Suspiria

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I am very rarely lost for words. Regardless of my thoughts or feelings about a film, being able to express my obnoxious opinion is usually something that comes quite easily. This review is going to be quite the opposite. So please forgive me if this review feels to lack a clear through line. I am honestly just going to try and write this in the best possible way to reflect the movie that has left me feeling so lost.

Suspiria. Director Luca Guadagnino’s “homage” to the 1977 original of the same name (rather than a remake). Clocking in at a massive 2 hours and 32 minutes Suspiria has left me with a blanket of mixed feelings, thoughts and emotions all mixing together like several pots of paint that have been knocked over on a canvas making a huge mess of confusion that when you look closely it all does make sense but is too terrifying to try and understand. Yeap, I know, what the hell am I talking about? Suspiria.

Suspiria follows a world renowned dance company and a dark secret. This is all I am going to say about the story line because as far as narrative structure goes Suspiria paves it’s own way and it’s pointless me trying to put it in words. Much like the films of David Lynch, the themes and the mood are far more important than any attempts to follow traditional narrative film structure. Those who seek a beginning, middle and end with a satisfying resolution may struggle to leave feeling fulfilled, although if you are willing to forgo the ideals of traditional western storytelling then there is certainly a well rounded story to be consumed – but it certainly is for those with slightly more eccentric tastes.

I would be reluctant to suggest that Guadagnino has gone for style over substance. Although this is a good phrase to suggest the kind of film one could expect in Suspiria, I don’t think it is fair to suggest that it lacks substance. It has plenty of substance but it is presented in such an eccentric fashion that it is harder to immediately understand – it is a film which themes sit with you for hours (and possibly days) after the screening ends and your reaction to said themes are black and white. This is what makes it so brilliant.

The film is both visually outstanding and jarring. Not only in the confrontingly violent imagery that it throws at you but also in its use of crash zooms and sudden jerks of the camera. These moments serve the film in two ways – to continue the sense of endless unease we feel as spectators of the movie and also to reference the style and era of film making that the original Suspiria film helped create. As the viewer we are continually trying to piece together the seemingly mismatched parts of a jigsaw puzzle, yearning to finish it and at the same time not wanting to see what ugly and often frightening image it reveals.

Feminism, revolution, the abuse of power, the creative demons – these are all ideals that are presented to us as we walk the hallways of this frightening world trying to understand what our role in all of this is. The music by Thom Yorke from Radiohead fame is outstanding and adds layer upon layer to an already richly sensory experience. The acting is 2nd to none lead strongly by Dakota Johnson and Tilda Swinton (who plays 3 characters – something I didn’t even know until looking it up at the end).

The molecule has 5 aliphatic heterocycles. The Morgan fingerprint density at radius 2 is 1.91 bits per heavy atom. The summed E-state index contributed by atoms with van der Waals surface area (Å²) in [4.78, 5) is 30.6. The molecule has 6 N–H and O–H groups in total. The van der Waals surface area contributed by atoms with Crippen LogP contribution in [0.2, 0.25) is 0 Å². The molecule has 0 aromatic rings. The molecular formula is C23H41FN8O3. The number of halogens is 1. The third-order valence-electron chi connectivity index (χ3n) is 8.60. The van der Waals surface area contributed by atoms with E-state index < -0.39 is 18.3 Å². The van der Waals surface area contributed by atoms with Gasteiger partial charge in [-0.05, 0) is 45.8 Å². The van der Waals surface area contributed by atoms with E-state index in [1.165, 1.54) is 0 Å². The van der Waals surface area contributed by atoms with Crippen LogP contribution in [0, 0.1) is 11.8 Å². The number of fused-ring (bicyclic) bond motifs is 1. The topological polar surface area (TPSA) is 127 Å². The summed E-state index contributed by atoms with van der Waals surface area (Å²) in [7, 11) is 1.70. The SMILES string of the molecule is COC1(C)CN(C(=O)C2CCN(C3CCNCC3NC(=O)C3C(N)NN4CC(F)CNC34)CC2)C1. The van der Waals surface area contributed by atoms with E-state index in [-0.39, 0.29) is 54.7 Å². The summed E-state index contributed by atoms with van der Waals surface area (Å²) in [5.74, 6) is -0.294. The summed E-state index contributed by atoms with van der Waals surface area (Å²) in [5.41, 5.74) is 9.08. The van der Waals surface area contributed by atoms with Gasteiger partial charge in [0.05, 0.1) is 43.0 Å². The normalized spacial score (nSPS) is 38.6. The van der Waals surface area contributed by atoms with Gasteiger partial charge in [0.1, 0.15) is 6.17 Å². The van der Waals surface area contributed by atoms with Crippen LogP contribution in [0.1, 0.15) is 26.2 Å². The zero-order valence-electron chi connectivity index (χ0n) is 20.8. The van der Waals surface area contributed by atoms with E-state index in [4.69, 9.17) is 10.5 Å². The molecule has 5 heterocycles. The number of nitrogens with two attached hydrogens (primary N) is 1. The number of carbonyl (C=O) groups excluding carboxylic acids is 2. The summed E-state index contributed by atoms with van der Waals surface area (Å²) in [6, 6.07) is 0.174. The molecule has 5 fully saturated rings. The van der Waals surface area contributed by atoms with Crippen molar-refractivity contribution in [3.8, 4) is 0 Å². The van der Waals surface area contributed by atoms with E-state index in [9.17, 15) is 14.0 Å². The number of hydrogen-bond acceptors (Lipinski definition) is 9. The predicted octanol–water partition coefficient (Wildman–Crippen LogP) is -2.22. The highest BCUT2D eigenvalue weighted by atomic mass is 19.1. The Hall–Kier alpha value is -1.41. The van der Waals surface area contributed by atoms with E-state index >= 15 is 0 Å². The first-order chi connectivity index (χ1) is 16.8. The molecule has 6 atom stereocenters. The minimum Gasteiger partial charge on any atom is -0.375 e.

I am aware how vague and possibly pretentious this review comes across. I am admittedly struggling to write a review in the traditional format because this is how the film has left me feeling. For the first 45 mins I thought it was going to be a typical art house film that would get lost in the weight of its own pointless pretentiousness and then for the rest of the film I was completely entranced, holding my breath, wanting to look away but like Alex from A Clockwork Orange it was as though my eyes were being held open and the images forced into my brain. Then I felt like one of Wonka’s victims as we went on the paddle boat through a dark tunnel of disturbing images while he sung “there’s no earthly way of knowing, which direction we are going.” I was lost.

After the film ended my father and I sat there in silence for several minutes. Part of me wanting to cry out of relief or sadness or revelation as I listened to the other film goers mixed reactions of “wow” and “what the hell.”

Trying to put a number out of 10 on a movie like Suspiria is not an easy task. So I think it is important that I try instead to explain who would like this film. I certainly don’t think this is a cinematic experience that will be enjoyed (if enjoyed is even the right word) by everyone. I would suggest that the casual film goer give this a miss. Those who have a love for the craft of film making, European cinema and more avant-garde styles of film may fall in love with every alluring moment presented here or could equally be completely repulsed by it’s methods. There will be people who watch it and pretend to like it so they sound smart and artistic and those who genuinely like it. I honestly don’t quite know where I sit. As far as explaining the genre – it definitely has elements of horror, drama and poetry. The choreography is sublime and it serves as one of the main protagonists in the dark tale. It is extremely confronting. Draining. I really don’t know what I feel about it.

Suspiria may be one of the most compelling, unique and mesmerising pieces of cinema I have and perhaps ever will experience. This movie achieved everything it set out to. I loved it. I hope I never have to see it again.

-Ashton Brown

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